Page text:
When Brother Yun got his first Bible, he read it hungrily, memorizing everything he could, even sleeping with it. He immediately began proclaiming the Good News of Jesus Christ in small villages across China. From that moment on, he experienced persecution, torture and imprisonment by the Chinese government. Brother Yun recounts his imprisonments, tortures and escapes in graphic detail. Although there are those who question the extent of his reported tortures, his message is clear: Jesus is love. Jesus is everything. Jesus’ love is worth dying for. The way he handles his tormenters, never losing faith, is truly inspiring and heartrending.
China is a Communist country. Christianity is illegal and those who preach it are cruelly treated. If a family has one child already and is found to be expecting another, the mother is detained and the developing baby aborted. If the mother manages to escape and have her baby, enormous fines and other punishments are imposed. Bibles are confiscated and those who possess them are beaten.
In a country such as ours, where so many of us who call ourselves “Christian” are lukewarm at best, the mere thought of suffering torture, blood, pain and death for the sake of Jesus Christ gives pause. Would I? Could I? Or would I deny Him and hide, gradually losing what little faith I had? Not a dilemma I want to be faced with. However, Brother Yun’s story causes me to question whether I am witnessing to Jesus Christ in my everyday life. Do I hunger for the Eucharist and the Word? When presented with the opportunity to attend Mass or read the Bible do I respond with enthusiasm? Out of duty? Turn my back? Is my faith and hope contagious? Do I radiate peace and love? Good questions to keep in the front of my mind on a daily basis. In the end, don’t we all want to be greeted with those precious words, “well done, good and faithful servant. Now enter in and claim your reward.”? Brother Yun concludes by challenging the Western Church to return to basics. As the theme of this blog suggests, I think that’s a wonderful idea.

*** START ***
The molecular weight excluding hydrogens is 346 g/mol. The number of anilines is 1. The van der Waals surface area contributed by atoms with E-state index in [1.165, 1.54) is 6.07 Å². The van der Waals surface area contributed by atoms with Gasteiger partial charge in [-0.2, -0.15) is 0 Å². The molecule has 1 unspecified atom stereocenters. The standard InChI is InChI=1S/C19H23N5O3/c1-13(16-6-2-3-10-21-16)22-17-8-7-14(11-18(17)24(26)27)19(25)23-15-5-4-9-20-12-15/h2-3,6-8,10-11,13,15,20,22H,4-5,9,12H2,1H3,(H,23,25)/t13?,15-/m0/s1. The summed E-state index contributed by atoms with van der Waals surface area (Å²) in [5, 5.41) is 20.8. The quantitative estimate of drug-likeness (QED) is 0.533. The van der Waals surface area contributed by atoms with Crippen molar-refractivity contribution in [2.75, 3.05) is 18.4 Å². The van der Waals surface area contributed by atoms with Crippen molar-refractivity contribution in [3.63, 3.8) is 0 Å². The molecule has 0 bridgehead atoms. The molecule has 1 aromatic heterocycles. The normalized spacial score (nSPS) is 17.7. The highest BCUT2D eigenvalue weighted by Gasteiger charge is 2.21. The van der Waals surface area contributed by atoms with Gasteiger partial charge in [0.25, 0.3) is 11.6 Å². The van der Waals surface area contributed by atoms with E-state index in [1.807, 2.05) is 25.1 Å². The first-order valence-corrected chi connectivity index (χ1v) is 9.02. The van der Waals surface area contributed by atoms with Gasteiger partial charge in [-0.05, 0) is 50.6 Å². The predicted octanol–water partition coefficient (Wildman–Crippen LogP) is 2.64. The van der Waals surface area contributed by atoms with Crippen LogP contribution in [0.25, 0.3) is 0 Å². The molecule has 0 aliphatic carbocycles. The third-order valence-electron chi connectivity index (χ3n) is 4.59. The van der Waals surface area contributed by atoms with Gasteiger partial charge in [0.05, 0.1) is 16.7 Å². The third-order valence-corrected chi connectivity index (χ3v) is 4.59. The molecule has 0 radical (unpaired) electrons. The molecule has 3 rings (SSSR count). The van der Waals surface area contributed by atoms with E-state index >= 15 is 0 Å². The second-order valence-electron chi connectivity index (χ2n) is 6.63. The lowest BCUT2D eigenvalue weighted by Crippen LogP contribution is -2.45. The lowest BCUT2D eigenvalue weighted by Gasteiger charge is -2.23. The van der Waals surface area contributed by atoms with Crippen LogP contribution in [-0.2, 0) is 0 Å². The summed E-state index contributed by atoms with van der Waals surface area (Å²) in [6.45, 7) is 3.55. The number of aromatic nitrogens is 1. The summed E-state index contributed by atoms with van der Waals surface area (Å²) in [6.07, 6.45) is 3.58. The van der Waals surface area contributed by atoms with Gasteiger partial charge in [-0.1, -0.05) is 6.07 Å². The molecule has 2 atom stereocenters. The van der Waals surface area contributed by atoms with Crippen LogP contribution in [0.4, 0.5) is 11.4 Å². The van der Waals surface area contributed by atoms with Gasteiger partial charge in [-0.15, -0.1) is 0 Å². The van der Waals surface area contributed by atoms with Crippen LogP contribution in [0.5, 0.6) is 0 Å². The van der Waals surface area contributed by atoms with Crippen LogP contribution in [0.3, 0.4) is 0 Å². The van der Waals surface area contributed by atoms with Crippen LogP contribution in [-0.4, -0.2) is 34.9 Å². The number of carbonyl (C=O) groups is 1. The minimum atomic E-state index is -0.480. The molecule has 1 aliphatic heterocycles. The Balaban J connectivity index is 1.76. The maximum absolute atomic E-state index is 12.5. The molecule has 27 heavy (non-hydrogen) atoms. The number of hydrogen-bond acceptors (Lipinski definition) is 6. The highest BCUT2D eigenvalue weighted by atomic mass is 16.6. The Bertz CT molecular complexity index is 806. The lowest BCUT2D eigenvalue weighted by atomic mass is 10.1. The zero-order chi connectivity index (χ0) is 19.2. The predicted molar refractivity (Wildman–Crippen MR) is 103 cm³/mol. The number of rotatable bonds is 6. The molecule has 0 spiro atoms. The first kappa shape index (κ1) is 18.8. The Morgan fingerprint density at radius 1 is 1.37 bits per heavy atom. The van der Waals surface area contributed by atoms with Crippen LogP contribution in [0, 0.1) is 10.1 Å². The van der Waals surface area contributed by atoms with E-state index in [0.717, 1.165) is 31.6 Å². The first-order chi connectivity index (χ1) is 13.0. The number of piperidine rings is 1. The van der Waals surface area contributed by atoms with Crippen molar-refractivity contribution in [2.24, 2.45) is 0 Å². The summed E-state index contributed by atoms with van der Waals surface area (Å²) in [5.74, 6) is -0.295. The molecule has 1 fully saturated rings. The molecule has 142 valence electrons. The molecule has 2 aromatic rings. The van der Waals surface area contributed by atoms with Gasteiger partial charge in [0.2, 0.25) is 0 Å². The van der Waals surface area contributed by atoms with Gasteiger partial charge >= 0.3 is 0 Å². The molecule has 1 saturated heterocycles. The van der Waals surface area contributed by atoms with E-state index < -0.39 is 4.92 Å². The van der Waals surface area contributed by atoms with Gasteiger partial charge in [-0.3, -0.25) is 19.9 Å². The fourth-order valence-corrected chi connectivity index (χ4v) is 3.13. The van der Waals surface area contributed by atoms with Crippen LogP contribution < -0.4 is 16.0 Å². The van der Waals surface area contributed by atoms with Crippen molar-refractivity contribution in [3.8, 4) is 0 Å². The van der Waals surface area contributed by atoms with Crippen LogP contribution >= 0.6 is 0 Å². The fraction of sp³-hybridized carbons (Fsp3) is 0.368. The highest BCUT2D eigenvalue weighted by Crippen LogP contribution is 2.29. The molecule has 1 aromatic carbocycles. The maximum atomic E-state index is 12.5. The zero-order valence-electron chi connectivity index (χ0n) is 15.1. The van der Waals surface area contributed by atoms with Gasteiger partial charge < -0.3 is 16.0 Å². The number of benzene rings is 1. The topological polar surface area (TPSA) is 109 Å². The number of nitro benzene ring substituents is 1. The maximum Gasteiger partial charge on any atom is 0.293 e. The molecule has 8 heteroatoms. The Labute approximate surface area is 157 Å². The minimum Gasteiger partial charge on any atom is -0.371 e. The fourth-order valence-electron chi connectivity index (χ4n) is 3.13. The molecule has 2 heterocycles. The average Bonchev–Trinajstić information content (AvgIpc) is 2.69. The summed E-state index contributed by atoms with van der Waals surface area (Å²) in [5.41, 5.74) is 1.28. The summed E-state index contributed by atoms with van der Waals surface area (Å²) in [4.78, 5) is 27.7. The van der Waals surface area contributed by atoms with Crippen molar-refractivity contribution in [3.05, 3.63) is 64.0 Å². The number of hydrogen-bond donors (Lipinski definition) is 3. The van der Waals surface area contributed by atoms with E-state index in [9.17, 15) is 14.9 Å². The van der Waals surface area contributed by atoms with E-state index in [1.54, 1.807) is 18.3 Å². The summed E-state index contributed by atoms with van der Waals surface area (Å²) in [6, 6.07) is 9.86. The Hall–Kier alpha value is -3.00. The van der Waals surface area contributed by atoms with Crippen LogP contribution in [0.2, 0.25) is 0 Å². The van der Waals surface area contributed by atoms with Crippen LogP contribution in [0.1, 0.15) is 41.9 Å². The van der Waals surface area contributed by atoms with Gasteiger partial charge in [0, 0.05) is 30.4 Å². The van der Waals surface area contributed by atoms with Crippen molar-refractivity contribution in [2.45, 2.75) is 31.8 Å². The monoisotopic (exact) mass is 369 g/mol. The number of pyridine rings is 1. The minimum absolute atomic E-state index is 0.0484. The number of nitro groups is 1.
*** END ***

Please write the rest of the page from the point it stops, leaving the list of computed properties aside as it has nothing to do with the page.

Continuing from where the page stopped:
Christopher Jean gives a compelling reading as Brother Yun, with Jeannie Park as Yun’s faithful wife Deling. The readers lend warmth and truth to their characters and the audiobook (copyright 2008 by Hovel Audio) is a joy to listen to. The Heavenly Man, by Brother Yun, with Paul Hattaway, (c) 2002, was originally published by Monarch Books.
I would like to thank Christian Audio, for providing me with a free review copy of this audiobook. No other compensation was received for this review.